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East, West, Hame’s Best.


East, West, Hame’s Best

Friday evening, two friends stopped for a couple hours on their way from the Twin Cities to Bismarck. I grilled some brats and we washed them down with New Belgium beer and hard cider on the front porch we call “the Green Room.” Later, in the living room, we tasted several of the regional craft bourbons. The house is a mess—I’m working on that—but at one point I looked diagonally across the living room, through the dining room, toward the built-in buffet with its faceted mirrors, leaded glass doors and faux-antique light fixture. “I’ll miss this house, if we ever have to move.”

Our house is nothing special. One hundred and thirty-four years old; moved to its current site in 1903 and renovated; chopped into three apartments on its way to becoming a single-family home in the early 90s, we probably don’t meet your notion of style; certainly not of tidiness. Our friend Reed calls our decorating style “Early Neglectic.” And it was that cluttered bourbon-induced diagonal perspective that produced my twinge of nostalgia. This may be the closest I’ll ever get to gemutlichkeit.


It will come as no surprise that Howards End is a favorite novel and film, not only for the house that Merchant-Ivory found to embody E. M. Forster’s text, but also because Forster’s 1910 work deals with themes reflected in the cultural shifts of our own time. For Edwardian Britain, they included universal suffrage and class restructuring; for 21st-century America, it may be the impending collapse of those Progressive achievements and the arrival of same-sex marriage. Is it a curse to live in interesting times? I think not.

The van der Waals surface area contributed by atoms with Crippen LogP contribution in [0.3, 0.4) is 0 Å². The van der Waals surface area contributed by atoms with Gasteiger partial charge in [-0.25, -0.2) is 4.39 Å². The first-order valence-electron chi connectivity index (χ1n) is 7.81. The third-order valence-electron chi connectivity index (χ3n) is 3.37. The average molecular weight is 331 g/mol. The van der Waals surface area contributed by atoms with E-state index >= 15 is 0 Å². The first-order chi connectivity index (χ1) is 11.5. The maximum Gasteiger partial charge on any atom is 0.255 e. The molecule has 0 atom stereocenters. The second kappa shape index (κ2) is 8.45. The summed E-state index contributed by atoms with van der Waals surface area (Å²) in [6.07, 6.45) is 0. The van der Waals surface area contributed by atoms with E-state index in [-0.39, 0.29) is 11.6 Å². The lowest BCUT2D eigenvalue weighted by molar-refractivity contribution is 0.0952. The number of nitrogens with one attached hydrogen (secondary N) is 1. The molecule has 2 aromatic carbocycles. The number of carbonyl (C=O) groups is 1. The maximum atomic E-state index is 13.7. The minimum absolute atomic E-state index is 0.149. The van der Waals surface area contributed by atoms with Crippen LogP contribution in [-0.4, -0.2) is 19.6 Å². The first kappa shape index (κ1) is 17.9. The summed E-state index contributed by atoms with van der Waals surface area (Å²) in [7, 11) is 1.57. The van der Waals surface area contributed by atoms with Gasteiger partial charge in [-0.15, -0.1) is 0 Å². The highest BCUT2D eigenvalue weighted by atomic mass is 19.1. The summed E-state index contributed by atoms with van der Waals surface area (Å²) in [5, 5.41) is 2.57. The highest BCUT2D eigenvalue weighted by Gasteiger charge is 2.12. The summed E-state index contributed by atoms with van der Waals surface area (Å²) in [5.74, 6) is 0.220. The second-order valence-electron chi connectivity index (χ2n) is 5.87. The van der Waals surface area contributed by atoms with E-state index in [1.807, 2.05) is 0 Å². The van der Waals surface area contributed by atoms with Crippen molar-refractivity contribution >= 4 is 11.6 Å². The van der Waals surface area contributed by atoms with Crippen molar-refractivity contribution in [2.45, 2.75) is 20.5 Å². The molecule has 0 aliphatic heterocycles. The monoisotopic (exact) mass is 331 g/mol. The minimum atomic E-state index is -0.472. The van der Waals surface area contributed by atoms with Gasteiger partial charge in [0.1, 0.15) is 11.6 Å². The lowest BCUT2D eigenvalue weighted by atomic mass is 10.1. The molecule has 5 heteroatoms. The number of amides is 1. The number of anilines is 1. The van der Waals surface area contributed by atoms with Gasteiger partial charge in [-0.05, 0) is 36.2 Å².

The Arts & Crafts movement, whether the vision of William Morris or of Frank Lloyd Wright, offers a measure of comfort to those caught in the cultural crossfire of either age: 1910 or 2015. Its muted tones and tactile nubby textures; its evocation of family; its authenticity (real or fictive) of craft and construction orchestrates an overall sense of comfort, echoed in the many mottos from that earlier time:

  • Als Ik Kan—a Flemish phrase best translated as “as best I can” or “to the best of my ability.”
  • East, West, Hame’s Best—a Lowland Scots phrase reassuring us that no matter how far we may roam or how exotic our travel itinerary, the return home—hame—is our ultimate reward.
  • “Good friend, around these hearth stones speak no evil word of any creature”—carved in wood above the fireplace in Wright’s first home for himself and his new family; the house he built for Catherine and their six children.

FLLW Home and Studio (Fireplace)

“Home” I suspect may be among the most abused of English words and it is in the breadth of those meanings that I intend the next Agincourt exhibit: Agincourt Homecoming.


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